Coming Soon: The Original Manuscript of AA's Big Book
From yesterday's Washington Post, an article about the publication of the original, annotated Big Book entitled "AA Original Manuscript Reveals Profound Debate Over Religion." We couldn't have asked for a better advertisement for our recent publication Grace in Addiction: What The Church Can Learn From Alcoholics Anonymous, which picks up the topic and runs with it! (Speaking of Grace in Addiction, it's available for 25% off until Sept 30th). A few excerpts from the article - avoid the metafiler comments if you know what's good for you:
Bill Wilson is about to become public for the first time next week, complete with edits by Wilson-picked commenters that reveal a profound debate in 1939 about how overtly to talk about God. The group's decision to use "higher power" and "God of your understanding" instead of "God" or "Jesus Christ" and to adopt a more inclusive tone was enormously important in making the deeply spiritual text accessible to the non-religious and non-Christian, AA historians and treatment experts say.
But the crossed-out phrases and scribbles make clear that the words easily could have read differently. And the edits embody a debate that continues today: How should the role of spirituality and religion be handled in addiction treatment? They also take readers back to an era when churches and society generally stigmatized alcohol addicts as immoral rather than ill. The AA movement's reframing of addiction as having a physical component (the "doctor's opinion" that opens the book calls it "a kind of allergy") was revolutionary, experts say.
"We didn't have any knowledge then about the brain. Today we know there is a neurological component, we know there are spiritual, psychological and environmental components," said Joseph Califano, founder of the National Center on Addiction and Substance Abuse at Columbia University.
Despite objections from some secularists, experts generally believe that "there is a significant spiritual component for the overwhelming majority of people" coming out of addiction to alcohol and drugs, Califano said. The question was - and is - in what way? The notes in the margins of the manuscript make clear there was disagreement, and even Wilson was torn.
I wrote in the comments over there that I'd noticed something really interesting in the WaPo article: that by far the most frequent edit in the manuscript, and the obvious (to me) focus, lay in the excising of the word "you" in favor of the word "we." What's really far more interesting to me, though, was this: the writer of the WaPo article didn't even mention this!
I just recently posted some of this on this blog, but will quote again from the splendid pamphlet published by A.A. General Services called "A Member's-Eye View of A.A." (which can be found in PDF form online:
Long before there was a definition of A.A., before there was a book or Steps or Traditions or a program of recovery, there was a night in Akron, Ohio, only a short 33 years ago. (1935). A night when a man named Bill W., alone in a strange city, shaken and frightened, concluded that his only hope of maintaining his present hard-won sobriety was to talk to and try to help another alcoholic. So far as I know, that is the first recorded instance where one alcoholic consciously and deliberately turned to another alcoholic, not to drink with, but to stay sober with.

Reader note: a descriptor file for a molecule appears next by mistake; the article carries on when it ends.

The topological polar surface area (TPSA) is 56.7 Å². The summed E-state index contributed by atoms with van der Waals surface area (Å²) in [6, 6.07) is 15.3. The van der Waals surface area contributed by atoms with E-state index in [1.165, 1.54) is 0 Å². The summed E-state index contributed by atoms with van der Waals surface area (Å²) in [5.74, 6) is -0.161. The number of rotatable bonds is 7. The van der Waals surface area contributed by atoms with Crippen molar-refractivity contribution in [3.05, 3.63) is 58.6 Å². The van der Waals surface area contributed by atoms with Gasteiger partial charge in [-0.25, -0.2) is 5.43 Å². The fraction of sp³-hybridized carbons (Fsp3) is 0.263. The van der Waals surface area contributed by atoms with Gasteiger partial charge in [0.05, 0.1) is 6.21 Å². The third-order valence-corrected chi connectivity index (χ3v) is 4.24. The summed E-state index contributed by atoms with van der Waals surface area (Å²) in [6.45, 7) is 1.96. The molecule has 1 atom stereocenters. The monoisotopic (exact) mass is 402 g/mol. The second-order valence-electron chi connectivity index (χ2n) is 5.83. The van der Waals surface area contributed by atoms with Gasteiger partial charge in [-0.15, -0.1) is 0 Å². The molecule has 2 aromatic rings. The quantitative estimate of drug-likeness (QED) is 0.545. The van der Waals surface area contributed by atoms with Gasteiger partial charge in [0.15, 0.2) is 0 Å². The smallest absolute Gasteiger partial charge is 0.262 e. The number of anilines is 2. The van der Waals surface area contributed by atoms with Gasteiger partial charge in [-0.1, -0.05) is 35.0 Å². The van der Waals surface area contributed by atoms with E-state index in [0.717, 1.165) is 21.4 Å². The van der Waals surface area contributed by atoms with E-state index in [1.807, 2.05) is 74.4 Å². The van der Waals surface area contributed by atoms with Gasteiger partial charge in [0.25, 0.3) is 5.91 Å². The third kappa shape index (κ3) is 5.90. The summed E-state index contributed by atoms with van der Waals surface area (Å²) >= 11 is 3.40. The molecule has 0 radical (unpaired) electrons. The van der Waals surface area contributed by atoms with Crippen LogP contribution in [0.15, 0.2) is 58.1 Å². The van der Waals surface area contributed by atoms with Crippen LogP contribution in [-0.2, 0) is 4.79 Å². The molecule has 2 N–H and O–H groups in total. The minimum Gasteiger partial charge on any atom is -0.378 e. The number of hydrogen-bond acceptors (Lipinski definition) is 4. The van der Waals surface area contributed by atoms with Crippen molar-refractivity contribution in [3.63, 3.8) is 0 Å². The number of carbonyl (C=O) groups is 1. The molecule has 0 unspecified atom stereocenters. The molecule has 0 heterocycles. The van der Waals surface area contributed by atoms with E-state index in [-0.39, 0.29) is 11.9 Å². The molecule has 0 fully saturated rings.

In the fateful meeting of Bill W. and Doctor Bob the next evening, was an answer finally given to that rhetorical question which Christ asked two thousand years ago? "If the blind lead the blind, shall they not both fall into the pit?" And in 1935 was the answer, strangely enough, "No"? But perhaps what occurred that evening was not a contradiction of Christ's maxim. Perhaps one who was a little less blind, one who was at last able to discern vague shapes and forms, described what he saw to one who still lived in total darkness.
Much more important than what was said that evening was who was saying it. Long before the average alcoholic walks through the doors of his first A.A. meeting, he has sought help from others or help has been offered to him, in some instances even forced upon him. But these helpers are always superior beings: spouses, parents, physicians, employers, priests, ministers, rabbis, swamis, judges, policemen, even bartenders. The moral culpability of the alcoholic and the moral superiority of the helper, even though unstated, are always clearly understood. The overtone of parental disapproval and discipline in these authority figures is always present. For the first time, 33 years ago an alcoholic suddenly heard a different drummer. Instead of the constant and menacing rat-a-tat-tat of "This is what you should do," he heard an instantly recognizable voice saying, "This is what I did."
I am personally convinced that the basic search of every human being, from the cradle to the grave, is to find at least one other human being before whom he can stand completely naked, stripped of all pretense or defense, and trust that person not to hurt him, because that other person has stripped himself naked, too. This lifelong search can begin to end with the first A.A. encounter.
And the writer of the pamphlet seems to have gotten that exactly right - even though it's unlikely he ever saw the manuscript itself.
Really: this is grace....